Ever since Watergate increased the paranoia level in American politics, just about everyone who has run for president has at some point been called a "Manchurian candidate." It is not a compliment. It means the speaker believes that this person has been programmed by evildoers -- communists, terrorists, whoever -- to seek public office, gain power, and then unleash the enemy's nefarious plans from within. What it really means, of course, is that the speaker doesn't like or trust the candidate. Hard evidence that Obama or Bush or McCain or Clinton or anyone else was actually brainwashed is difficult to come by. Brainwashers are stealthy that way.
But while no real "Manchurian candidates" have been confirmed, the 1962 film that popularized the term remains suspenseful and darkly comic. Much about politics has changed since then, but it's surprising (and maybe scary) to see how many things are exactly the same. What is The Manchurian Candidate? Is it a great movie, or merely one whose title has entered common parlance?
The praise: It was nominated for two Oscars, one for Angela Lansbury's supporting performance and one for the film editing. Lansbury also won a Golden Globe; director John Frankenheimer was nominated for one, along with a nomination from the Directors Guild of America. The film appeared at No. 67 on the American Film Institute's 1998 list of the 100 best American movies ever made, though it didn't rank at all on the revised list in 2007. Perhaps the 2004 remake had soured voters on it.
Writing for Variety, the film critic Vincent Canby called it that "rare" film that "works in all departments, with story, production and performance so well blended that the end effect is one of nearly complete satisfaction." The New York Times' Bosley Crowther was much less enthusiastic, greatly bothered by the film's basic implausibility -- but the paper still included the film (and Crowther's ho-hum review) in its Guide to the Best 1,000 Movies Ever Made.
The context: The film was based on a 1959 novel by Richard Condon, whose also wrote the novel Prizzi's Honor. John Frankenheimer, a prolific and well respected director of live television dramas throughout the 1950s, had just moved to the silver screen and was proving to be every bit as productive as he had been in TV. He directed 11 films in the 1960s, including three released in 1962 alone: All Fall Down, Birdman of Alcatraz, and, in October, The Manchurian Candidate.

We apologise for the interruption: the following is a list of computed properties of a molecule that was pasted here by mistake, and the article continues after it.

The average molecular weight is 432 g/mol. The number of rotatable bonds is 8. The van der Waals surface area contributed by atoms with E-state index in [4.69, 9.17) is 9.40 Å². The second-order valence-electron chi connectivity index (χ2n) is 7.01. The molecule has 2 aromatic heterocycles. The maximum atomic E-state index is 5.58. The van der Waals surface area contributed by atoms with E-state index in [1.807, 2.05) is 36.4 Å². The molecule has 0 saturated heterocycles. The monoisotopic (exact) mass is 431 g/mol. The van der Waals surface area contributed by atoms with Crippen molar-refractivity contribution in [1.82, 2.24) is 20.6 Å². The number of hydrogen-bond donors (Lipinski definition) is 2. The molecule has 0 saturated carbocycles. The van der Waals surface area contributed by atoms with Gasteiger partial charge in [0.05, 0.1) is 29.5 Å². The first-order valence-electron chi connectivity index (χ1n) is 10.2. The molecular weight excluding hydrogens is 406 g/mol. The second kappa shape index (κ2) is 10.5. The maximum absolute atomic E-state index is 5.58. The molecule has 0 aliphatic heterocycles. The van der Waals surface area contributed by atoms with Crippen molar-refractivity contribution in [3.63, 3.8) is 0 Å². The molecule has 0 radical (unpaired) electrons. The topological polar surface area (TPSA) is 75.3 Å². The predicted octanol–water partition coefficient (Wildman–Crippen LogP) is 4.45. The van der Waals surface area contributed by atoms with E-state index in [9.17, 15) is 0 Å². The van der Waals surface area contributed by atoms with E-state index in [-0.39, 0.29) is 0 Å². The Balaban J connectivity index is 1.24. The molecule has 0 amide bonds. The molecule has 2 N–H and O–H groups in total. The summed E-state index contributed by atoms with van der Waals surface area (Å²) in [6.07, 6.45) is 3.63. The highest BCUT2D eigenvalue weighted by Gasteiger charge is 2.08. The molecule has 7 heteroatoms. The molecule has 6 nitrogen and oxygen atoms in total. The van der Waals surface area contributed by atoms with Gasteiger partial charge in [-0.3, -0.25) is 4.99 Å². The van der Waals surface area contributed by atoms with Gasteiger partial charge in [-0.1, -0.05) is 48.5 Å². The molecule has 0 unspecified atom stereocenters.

Frankenheimer and producer/screenwriter George Axelrod (The Seven Year Itch, Breakfast at Tiffany's) had bought the rights to Condon's novel after no one else in Hollywood wanted it, and were able to get funding for the production once they signed Frank Sinatra as the star. Laurence Harvey (The Alamo, Summer and Smoke), Janet Leigh (Psycho), and Angela Lansbury also came aboard, though Frankenheimer had to fight for Lansbury, whom he'd worked with in All Fall Down. She was supposed to play Laurence Harvey's mother but was only three years older than him. She got the part, an Oscar nomination, and an enduring legacy for playing one of the most conniving mothers in all of filmdom. (Odd that she'd be too young for a role, considering she is one of those actresses, like Betty White, who seem to have been old ladies ever since the 1960s. Lansbury was only 37 when Manchurian Candidate came out, but she was a jowly 37.)
The film is set in the early 1950s, and 1962 audiences vividly remembered the atmosphere at the time. Sen. Joseph McCarthy's Communist hunts had turned some people paranoid, and The Manchurian Candidate satirizes both communism and anti-communist hysteria. In place of McCarthy is a Sen. Iselin (James Gregory), a buffoon controlled entirely by his Lady Macbeth-ish wife, Eleanor (Lansbury), who has him declaring that he has a list of communists who have infiltrated the State Department. Just how many names are on the list varies; Eleanor eventually settles on 57 after seeing a Heinz ketchup bottle.
McCarthyism was over by the time the film came out -- McCarthy himself had died in 1957 -- and plenty of Americans had found his particular brand of anti-communist hysteria laughable even while it was happening. But the Cold War was still as frosty as ever, and there was legitimate cause for concern about what the Soviets and the Chinese were up to. As fate would have it, The Manchurian Candidate was released to theaters smack-dab in the middle of the Cuban Missile Crisis, which saw tensions between America and the Soviet Union at their highest yet.
Given all this, it's perhaps no surprise that The Manchurian Candidate didn't do very well at the box office. Political thrillers about near-disasters may not have been what audiences wanted in a season of actual near-disasters. The fact that certain details of the film were eerily mirrored in the assassination of John F. Kennedy a year later only added to its infamy, and it wasn't until the 1970s -- when paranoid political thrillers were all the rage -- that it came to be fully appreciated.
The movie: A cold, unfriendly soldier named Raymond Shaw (Harvey) comes home from the Korean War a hero, having received the Medal of Honor for saving the lives of his platoon members when they were ambushed by enemy forces. But Shaw's commander, Bennett Marco (Sinatra), is plagued by nightmares that suggest his and Shaw's memories of what happened in Korea might be faulty. These nightmares, which Frankenheimer shoots with unnerving matter-of-factness, show us that Shaw was hypnotized by Chinese communists and given post-hypnotic suggestions that now, two years later, he will have to carry out. Meanwhile, his right-wing mother (Lansbury) is coaching her idiot husband in his political career, scaring people with talk of a communist infiltration into the government.